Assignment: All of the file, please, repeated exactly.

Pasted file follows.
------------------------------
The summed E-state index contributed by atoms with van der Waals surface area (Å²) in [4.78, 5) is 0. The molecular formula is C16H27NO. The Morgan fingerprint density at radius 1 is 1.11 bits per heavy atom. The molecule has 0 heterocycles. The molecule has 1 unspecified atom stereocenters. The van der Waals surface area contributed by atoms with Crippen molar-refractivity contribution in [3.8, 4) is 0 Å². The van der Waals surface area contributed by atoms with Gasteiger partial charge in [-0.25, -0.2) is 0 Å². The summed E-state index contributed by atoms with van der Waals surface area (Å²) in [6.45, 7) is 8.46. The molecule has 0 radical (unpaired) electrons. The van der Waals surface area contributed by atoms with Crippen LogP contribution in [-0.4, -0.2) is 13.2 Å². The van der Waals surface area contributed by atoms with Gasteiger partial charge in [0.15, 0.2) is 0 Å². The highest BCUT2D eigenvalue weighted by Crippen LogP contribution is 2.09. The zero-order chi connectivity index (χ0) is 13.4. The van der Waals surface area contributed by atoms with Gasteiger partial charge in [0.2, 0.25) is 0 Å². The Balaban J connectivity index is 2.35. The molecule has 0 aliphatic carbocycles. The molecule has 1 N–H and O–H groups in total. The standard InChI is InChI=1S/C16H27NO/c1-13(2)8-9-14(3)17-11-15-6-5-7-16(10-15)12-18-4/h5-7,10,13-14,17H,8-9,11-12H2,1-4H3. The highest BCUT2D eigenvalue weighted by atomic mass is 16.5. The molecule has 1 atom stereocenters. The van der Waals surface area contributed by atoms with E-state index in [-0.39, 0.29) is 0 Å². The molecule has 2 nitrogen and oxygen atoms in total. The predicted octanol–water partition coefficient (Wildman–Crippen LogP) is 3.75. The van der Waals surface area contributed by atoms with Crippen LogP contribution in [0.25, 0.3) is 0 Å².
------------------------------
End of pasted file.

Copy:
The summed E-state index contributed by atoms with van der Waals surface area (Å²) in [4.78, 5) is 0. The molecular formula is C16H27NO. The Morgan fingerprint density at radius 1 is 1.11 bits per heavy atom. The molecule has 0 heterocycles. The molecule has 1 unspecified atom stereocenters. The van der Waals surface area contributed by atoms with Crippen molar-refractivity contribution in [3.8, 4) is 0 Å². The van der Waals surface area contributed by atoms with Gasteiger partial charge in [-0.25, -0.2) is 0 Å². The summed E-state index contributed by atoms with van der Waals surface area (Å²) in [6.45, 7) is 8.46. The molecule has 0 radical (unpaired) electrons. The van der Waals surface area contributed by atoms with Crippen LogP contribution in [-0.4, -0.2) is 13.2 Å². The van der Waals surface area contributed by atoms with Gasteiger partial charge in [0.15, 0.2) is 0 Å². The highest BCUT2D eigenvalue weighted by Crippen LogP contribution is 2.09. The zero-order chi connectivity index (χ0) is 13.4. The van der Waals surface area contributed by atoms with Gasteiger partial charge in [0.2, 0.25) is 0 Å². The Balaban J connectivity index is 2.35. The molecule has 0 aliphatic carbocycles. The molecule has 1 N–H and O–H groups in total. The standard InChI is InChI=1S/C16H27NO/c1-13(2)8-9-14(3)17-11-15-6-5-7-16(10-15)12-18-4/h5-7,10,13-14,17H,8-9,11-12H2,1-4H3. The highest BCUT2D eigenvalue weighted by atomic mass is 16.5. The molecule has 1 atom stereocenters. The van der Waals surface area contributed by atoms with E-state index in [-0.39, 0.29) is 0 Å². The molecule has 2 nitrogen and oxygen atoms in total. The predicted octanol–water partition coefficient (Wildman–Crippen LogP) is 3.75. The van der Waals surface area contributed by atoms with Crippen LogP contribution in [0.25, 0.3) is 0 Å².